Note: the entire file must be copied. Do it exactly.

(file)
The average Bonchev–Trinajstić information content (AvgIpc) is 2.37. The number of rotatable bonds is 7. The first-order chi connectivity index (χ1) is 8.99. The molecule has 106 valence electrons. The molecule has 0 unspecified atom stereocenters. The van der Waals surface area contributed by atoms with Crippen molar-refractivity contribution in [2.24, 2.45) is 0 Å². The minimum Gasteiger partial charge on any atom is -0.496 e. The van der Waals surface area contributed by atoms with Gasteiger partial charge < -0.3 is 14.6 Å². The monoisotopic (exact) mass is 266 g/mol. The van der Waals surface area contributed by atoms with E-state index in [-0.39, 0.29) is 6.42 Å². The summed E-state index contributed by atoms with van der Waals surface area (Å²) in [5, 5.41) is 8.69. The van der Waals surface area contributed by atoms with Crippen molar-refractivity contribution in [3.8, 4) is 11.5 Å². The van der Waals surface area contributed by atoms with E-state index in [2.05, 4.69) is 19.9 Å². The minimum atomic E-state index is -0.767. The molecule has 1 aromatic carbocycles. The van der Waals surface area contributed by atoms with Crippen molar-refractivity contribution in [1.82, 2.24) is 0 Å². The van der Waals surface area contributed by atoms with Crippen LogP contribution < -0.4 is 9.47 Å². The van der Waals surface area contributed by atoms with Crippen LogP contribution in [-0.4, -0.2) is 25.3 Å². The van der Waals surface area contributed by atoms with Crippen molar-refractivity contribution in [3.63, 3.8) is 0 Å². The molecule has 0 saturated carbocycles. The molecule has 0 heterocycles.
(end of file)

The average Bonchev–Trinajstić information content (AvgIpc) is 2.37. The number of rotatable bonds is 7. The first-order chi connectivity index (χ1) is 8.99. The molecule has 106 valence electrons. The molecule has 0 unspecified atom stereocenters. The van der Waals surface area contributed by atoms with Crippen molar-refractivity contribution in [2.24, 2.45) is 0 Å². The minimum Gasteiger partial charge on any atom is -0.496 e. The van der Waals surface area contributed by atoms with Gasteiger partial charge < -0.3 is 14.6 Å². The monoisotopic (exact) mass is 266 g/mol. The van der Waals surface area contributed by atoms with E-state index in [-0.39, 0.29) is 6.42 Å². The summed E-state index contributed by atoms with van der Waals surface area (Å²) in [5, 5.41) is 8.69. The van der Waals surface area contributed by atoms with Crippen molar-refractivity contribution in [3.8, 4) is 11.5 Å². The van der Waals surface area contributed by atoms with E-state index in [2.05, 4.69) is 19.9 Å². The minimum atomic E-state index is -0.767. The molecule has 1 aromatic carbocycles. The van der Waals surface area contributed by atoms with Crippen molar-refractivity contribution in [1.82, 2.24) is 0 Å². The van der Waals surface area contributed by atoms with Crippen LogP contribution < -0.4 is 9.47 Å². The van der Waals surface area contributed by atoms with Crippen LogP contribution in [-0.4, -0.2) is 25.3 Å². The van der Waals surface area contributed by atoms with Crippen molar-refractivity contribution in [3.63, 3.8) is 0 Å². The molecule has 0 saturated carbocycles. The molecule has 0 heterocycles.